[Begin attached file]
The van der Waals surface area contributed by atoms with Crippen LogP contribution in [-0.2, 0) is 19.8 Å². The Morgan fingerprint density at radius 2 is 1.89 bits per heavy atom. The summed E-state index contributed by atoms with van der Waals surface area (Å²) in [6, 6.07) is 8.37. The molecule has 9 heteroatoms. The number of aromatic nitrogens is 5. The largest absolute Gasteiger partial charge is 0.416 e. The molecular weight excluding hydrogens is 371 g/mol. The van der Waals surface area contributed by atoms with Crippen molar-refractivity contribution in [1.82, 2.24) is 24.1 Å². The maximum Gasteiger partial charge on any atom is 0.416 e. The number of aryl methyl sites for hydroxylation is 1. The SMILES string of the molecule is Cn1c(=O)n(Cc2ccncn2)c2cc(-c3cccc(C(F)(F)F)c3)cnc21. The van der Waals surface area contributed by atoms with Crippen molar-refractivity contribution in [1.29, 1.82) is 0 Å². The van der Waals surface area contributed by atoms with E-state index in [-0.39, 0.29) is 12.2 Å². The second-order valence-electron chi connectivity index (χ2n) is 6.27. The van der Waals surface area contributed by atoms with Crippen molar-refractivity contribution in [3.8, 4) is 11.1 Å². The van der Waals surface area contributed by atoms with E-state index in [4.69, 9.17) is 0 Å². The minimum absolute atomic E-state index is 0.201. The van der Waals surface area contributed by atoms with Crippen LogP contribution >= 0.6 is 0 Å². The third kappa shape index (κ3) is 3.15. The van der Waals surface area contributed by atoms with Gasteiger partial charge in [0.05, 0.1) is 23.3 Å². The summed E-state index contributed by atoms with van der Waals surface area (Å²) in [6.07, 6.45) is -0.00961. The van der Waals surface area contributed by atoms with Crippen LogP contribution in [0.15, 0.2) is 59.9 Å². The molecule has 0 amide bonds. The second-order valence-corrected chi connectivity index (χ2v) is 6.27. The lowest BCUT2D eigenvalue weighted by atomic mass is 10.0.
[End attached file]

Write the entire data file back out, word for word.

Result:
The van der Waals surface area contributed by atoms with Crippen LogP contribution in [-0.2, 0) is 19.8 Å². The Morgan fingerprint density at radius 2 is 1.89 bits per heavy atom. The summed E-state index contributed by atoms with van der Waals surface area (Å²) in [6, 6.07) is 8.37. The molecule has 9 heteroatoms. The number of aromatic nitrogens is 5. The largest absolute Gasteiger partial charge is 0.416 e. The molecular weight excluding hydrogens is 371 g/mol. The van der Waals surface area contributed by atoms with Crippen molar-refractivity contribution in [1.82, 2.24) is 24.1 Å². The maximum Gasteiger partial charge on any atom is 0.416 e. The number of aryl methyl sites for hydroxylation is 1. The SMILES string of the molecule is Cn1c(=O)n(Cc2ccncn2)c2cc(-c3cccc(C(F)(F)F)c3)cnc21. The van der Waals surface area contributed by atoms with Crippen molar-refractivity contribution in [1.29, 1.82) is 0 Å². The van der Waals surface area contributed by atoms with E-state index in [-0.39, 0.29) is 12.2 Å². The second-order valence-electron chi connectivity index (χ2n) is 6.27. The van der Waals surface area contributed by atoms with Crippen molar-refractivity contribution in [3.8, 4) is 11.1 Å². The van der Waals surface area contributed by atoms with E-state index in [4.69, 9.17) is 0 Å². The minimum absolute atomic E-state index is 0.201. The van der Waals surface area contributed by atoms with Crippen LogP contribution >= 0.6 is 0 Å². The third kappa shape index (κ3) is 3.15. The van der Waals surface area contributed by atoms with Gasteiger partial charge in [0.05, 0.1) is 23.3 Å². The summed E-state index contributed by atoms with van der Waals surface area (Å²) in [6.07, 6.45) is -0.00961. The van der Waals surface area contributed by atoms with Crippen LogP contribution in [0.15, 0.2) is 59.9 Å². The molecule has 0 amide bonds. The second-order valence-corrected chi connectivity index (χ2v) is 6.27. The lowest BCUT2D eigenvalue weighted by atomic mass is 10.0.